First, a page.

Pharmaceutical executives, representing 24 different companies, today met with representatives of the Food and Drug Administration (FDA) to try and find answers to the misuse of prescription pain pills.
It is the first time the agency has asked drug makers to come up with a risk-management plan for an entire class of drugs, in this case opioids, reports AP.
An estimated 5.2 million Americans misuse prescription painkillers annually, a 2007 survey found.
In February, the agency asked 16 companies to come up with risk-management plans for prescription painkillers that are often abused and lead to hundreds of fatal overdoses a year including morphine, oxycodone, and methadone.
The drugs are used to treat chronic pain in cancer patients, but are also prescribed off-label for uses such as migraine headaches. The opioids can get into the hands of those other than the intended patient, and an extended-release pill, designed to be swallowed if chewed, can cause an accidental overdose.
Dr. John Jenkins of the FDA’s Office of New Drugs, said in February that the agency was undertaking a relatively massive new program because of the rising rates of misuse and abuse.
Executives from Johnson & Johnson and King Pharmaceuticals, opioid drug makers, proposed including patient medication guides, sending letters to doctors and additional physician training, but agency officials said more specific plans are needed to prevent the misuse of prescription painkillers and they ordered executives back to the drawing board.
Johnson & Johnson makes the Duragesic patch, King Pharmaceuticals makes the extended-release Avinza and Embeda pills, and Purdue Pharmaceuticals makes extended release OxyContin.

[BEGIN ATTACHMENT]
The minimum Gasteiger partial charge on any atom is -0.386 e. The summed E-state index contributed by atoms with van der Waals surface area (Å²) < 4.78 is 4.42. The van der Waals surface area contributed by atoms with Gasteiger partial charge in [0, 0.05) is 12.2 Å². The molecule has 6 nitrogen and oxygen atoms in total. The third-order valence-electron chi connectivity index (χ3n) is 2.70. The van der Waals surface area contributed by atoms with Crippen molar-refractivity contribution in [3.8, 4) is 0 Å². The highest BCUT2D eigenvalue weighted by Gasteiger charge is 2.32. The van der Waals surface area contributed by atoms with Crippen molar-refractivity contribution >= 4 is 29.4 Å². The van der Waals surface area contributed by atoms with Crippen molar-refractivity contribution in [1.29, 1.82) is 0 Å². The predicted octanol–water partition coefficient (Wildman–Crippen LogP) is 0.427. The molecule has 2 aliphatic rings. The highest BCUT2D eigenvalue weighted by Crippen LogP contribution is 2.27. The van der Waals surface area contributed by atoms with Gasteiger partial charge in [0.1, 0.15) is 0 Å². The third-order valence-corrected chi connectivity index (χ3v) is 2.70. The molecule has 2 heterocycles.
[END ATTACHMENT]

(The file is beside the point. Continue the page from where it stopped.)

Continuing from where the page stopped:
In 2007, the FDA was given greater authority to regulate opioids under the Food and Drug Administration Amendments Act of 2007.
In September, Purdue applied with the Food and Drug Administration to reformulate the pill to reduce the chances of misuse or abuse.
Purdue Pharma LP wants the drug to be tamper-resistant so it’s harder to crush and the active drug is released as a gel making it harder to inject, according the FDA staff reporting on the agency’s Web site.
Drug abusers typically dissolve or crush the drug and put it in water to inject it for a heroin-like effect.
Two years ago, the company had to pay $635 million to settle federal charges that it underplayed the drug’s potential for abuse. Addiction rates are reported to be between 1 and 13 percent.
Don't expect any changes any time soon. The FDA plans to hold another public hearing in the spring before finalizing the requirements. #